Your hot water heater is probably the most underappreciated appliance in your home. Really – without a water heater, you wouldn’t have any of these perks:
- Steamy showers
- Warm baths
- Disinfected dishes
- Clean towels and sheets
- Hot water, period.
Given the importance of the water heater, do you really know much about it? We’re here with some things to think about when it comes to maintaining, servicing, and replacing your water heater.
The typical lifespan of residential water heaters is about ten to twelve years.
Natural gas and electric water heaters will commonly last about a decade before you need to consider replacing the system. If you are unsure how old your water heater is, the date the system was manufactured will be reflected in the serial number which you can find on the ID sticker on the water heater tank.
Aging water heaters are nothing to ignore. A water heater that is ten years or older is at more risk of springing a leak and causing water damage to your home. If your water heater is positioned in your attic or above the ground floor, the potential for catastrophic damage rises. Be sure you have your water heater maintenance every year to prevent any leaks from causing damage to your home.
The most common malfunction of residential water heaters that will entail replacement is a leaking tank.
It is a good idea to have your plumbing expert install the water heater in a drain pan with piping that allows the pan to drain outside of your home and minimize the probability of water damage. All water heaters should have a functional and obtainable shut-off valve on the inlet water supply to the tank, and a ball-type valve on the gas supply. For electric water heaters, an electrical cut off should be placed close by.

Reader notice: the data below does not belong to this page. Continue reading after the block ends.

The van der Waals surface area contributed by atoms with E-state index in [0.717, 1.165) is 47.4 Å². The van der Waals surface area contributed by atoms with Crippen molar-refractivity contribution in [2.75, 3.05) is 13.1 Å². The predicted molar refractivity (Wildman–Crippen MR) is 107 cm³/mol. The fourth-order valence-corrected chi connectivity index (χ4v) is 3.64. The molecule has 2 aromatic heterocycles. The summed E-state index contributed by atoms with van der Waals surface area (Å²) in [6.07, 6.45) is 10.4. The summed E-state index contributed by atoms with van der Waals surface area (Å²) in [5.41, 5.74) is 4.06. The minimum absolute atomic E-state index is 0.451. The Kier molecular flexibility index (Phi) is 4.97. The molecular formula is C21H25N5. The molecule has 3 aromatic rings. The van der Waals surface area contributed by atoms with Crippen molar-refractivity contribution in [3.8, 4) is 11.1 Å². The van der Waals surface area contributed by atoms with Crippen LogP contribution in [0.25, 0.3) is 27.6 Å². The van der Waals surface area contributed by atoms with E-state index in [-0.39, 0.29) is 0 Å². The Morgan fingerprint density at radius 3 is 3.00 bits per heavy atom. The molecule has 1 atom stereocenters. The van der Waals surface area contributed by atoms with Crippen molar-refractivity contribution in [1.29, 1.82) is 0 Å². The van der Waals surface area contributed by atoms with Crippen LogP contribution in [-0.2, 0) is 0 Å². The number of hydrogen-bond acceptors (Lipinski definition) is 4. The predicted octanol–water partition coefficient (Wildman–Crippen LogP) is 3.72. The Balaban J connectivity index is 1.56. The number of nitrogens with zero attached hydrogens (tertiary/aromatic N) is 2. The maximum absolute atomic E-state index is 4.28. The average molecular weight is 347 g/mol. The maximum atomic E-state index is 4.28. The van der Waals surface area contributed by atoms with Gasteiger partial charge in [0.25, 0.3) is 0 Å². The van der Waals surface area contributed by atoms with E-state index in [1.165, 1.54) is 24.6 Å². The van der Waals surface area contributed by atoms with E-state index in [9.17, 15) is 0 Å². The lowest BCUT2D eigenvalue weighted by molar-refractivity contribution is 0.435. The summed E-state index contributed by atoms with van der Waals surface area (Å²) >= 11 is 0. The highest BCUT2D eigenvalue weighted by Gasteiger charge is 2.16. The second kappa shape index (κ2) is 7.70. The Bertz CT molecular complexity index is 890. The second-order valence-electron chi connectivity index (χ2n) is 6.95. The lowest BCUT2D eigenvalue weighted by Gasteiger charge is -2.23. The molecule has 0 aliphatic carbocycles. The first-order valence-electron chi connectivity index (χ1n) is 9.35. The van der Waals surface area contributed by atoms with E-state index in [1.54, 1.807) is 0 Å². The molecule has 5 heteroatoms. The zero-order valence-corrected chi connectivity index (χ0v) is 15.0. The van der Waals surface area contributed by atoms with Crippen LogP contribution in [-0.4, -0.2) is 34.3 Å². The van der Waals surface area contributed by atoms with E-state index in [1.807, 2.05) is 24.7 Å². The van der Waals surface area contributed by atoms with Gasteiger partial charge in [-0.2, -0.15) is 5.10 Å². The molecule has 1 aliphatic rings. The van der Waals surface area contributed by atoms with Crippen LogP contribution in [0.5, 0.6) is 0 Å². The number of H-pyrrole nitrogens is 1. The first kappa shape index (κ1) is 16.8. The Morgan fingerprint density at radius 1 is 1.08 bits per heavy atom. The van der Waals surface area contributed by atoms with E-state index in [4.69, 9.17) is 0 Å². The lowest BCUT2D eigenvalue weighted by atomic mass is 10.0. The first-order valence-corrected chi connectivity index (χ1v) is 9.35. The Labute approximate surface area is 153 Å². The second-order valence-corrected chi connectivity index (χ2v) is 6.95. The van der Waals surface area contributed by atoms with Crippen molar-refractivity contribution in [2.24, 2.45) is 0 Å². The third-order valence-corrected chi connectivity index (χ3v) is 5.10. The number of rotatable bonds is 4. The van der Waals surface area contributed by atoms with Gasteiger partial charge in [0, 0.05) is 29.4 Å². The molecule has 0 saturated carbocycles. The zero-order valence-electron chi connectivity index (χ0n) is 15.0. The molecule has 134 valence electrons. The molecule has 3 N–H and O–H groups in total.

If a water heater is “undersized,” particularly a gas water heater, the equipment will breakdown in a shorter amount of time.
When a gas water heater is consistently emptied of hot water due to significant hot water utilization, the gas burner discharges more often which can produce heavy condensation on the tank exterior. The condensation can cause more rapid deterioration of the steel tank. Furthermore, the exceptional heat from the gas burner on the base of the water heater tank can also cause damage to the glass lining on the inside of the tank, which reduces the life expectancy of the water heater.
Water Heater sizing is an important replacement factor.
All water heaters are under pressure from the water supply, and as water is heated, it grows creating even more pressure. When contemplating replacing a water heater, it’s typically better to go with a sizable 50 gallon tank, rather than a 30 or 40 gallon tank, presuming the location will accommodate the larger size. The bigger tank will also supply you more hot water capacity.